Background: Intestinal fibrosis resulting in (sub)obstruction is a common complication of Crohn's disease (CD). Rho kinases (ROCKs) play multiple roles in TGFβ-induced myofibroblast activation that could be therapeutic targets. Because systemic ROCK inhibition causes cardiovascular side effects, we evaluated the effects of a locally acting ROCK inhibitor (AMA0825) on intestinal fibrosis.
Methods: Fibrosis was assessed in mouse models using dextran sulfate sodium (DSS) and adoptive T-cell transfer. The in vitro and ex vivo effects of AMA0825 were studied in different cell types and in CD biopsy cultures.
Results: ROCK is expressed in fibroblastic, epithelial, endothelial, and muscle cells of the human intestinal tract and is activated in inflamed and fibrotic tissue. Prophylactic treatment with AMA0825 inhibited myofibroblast accumulation, expression of pro-fibrotic factors, and accumulation of fibrotic tissue without affecting clinical disease activity and histologic inflammation in 2 models of fibrosis. ROCK inhibition reversed established fibrosis in a chronic DSS model and impeded ex vivo pro-fibrotic protein secretion from stenotic CD biopsies. AMA0825 reduced TGFβ1-induced activation of myocardin-related transcription factor (MRTF) and p38 mitogen-activated protein kinase (MAPK), down-regulating matrix metalloproteinases, collagen, and IL6 secretion from fibroblasts. In these cells, ROCK inhibition potentiated autophagy, which was required for the observed reduction in collagen and IL6 production. AMA0825 did not affect pro-inflammatory cytokine secretion from other ROCK-positive cell types, corroborating the selective in vivo effect on fibrosis.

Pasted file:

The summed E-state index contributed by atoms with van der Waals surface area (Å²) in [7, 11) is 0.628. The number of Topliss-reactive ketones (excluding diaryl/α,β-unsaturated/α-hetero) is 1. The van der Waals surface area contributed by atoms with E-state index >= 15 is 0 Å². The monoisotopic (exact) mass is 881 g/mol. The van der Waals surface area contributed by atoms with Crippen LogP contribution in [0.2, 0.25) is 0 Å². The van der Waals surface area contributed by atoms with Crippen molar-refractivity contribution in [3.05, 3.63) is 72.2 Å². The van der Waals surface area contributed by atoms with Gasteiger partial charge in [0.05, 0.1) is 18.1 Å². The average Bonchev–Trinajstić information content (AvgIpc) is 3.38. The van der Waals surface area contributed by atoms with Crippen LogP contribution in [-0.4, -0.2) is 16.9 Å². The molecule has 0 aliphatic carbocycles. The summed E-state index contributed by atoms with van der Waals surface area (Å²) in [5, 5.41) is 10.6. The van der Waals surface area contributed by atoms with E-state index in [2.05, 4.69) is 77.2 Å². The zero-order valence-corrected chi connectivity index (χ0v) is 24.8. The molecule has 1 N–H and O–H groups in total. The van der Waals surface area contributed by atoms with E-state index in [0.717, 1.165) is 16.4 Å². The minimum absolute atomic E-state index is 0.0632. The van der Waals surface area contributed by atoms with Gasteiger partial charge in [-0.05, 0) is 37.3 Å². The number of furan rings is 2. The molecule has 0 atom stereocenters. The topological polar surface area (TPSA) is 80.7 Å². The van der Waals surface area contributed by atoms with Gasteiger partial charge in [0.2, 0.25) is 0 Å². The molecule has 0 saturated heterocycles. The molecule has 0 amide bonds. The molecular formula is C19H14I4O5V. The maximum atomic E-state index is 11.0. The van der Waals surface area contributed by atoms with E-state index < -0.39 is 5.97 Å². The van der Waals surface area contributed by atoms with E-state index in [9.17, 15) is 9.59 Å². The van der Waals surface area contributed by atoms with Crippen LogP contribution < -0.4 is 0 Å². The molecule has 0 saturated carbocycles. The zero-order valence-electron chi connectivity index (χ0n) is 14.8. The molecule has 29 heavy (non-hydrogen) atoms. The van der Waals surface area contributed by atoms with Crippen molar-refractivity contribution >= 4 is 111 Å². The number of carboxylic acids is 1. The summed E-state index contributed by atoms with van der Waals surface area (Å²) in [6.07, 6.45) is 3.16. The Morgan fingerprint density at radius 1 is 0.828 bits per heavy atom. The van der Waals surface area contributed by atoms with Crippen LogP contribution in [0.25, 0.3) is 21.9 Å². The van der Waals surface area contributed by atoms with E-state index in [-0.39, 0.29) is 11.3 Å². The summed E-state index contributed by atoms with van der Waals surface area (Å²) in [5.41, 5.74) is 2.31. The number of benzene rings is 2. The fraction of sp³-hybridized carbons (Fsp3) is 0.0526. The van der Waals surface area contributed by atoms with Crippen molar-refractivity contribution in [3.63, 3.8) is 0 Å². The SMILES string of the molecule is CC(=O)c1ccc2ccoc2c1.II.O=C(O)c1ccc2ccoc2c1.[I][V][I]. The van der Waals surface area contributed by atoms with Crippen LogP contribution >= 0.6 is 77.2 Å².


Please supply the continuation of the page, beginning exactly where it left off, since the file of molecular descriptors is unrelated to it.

Conclusions: Local ROCK inhibition prevents and reverses intestinal fibrosis by diminishing MRTF and p38 MAPK activation and increasing autophagy in fibroblasts. Overall, our results show that local ROCK inhibition is promising for counteracting fibrosis as an add-on therapy for CD.
Keywords: Colitis; Epithelial-to-Mesenchymal Transition; Mesenchymal Cells; Stenosis.
Copyright © 2017 AGA Institute. Published by Elsevier Inc. All rights reserved.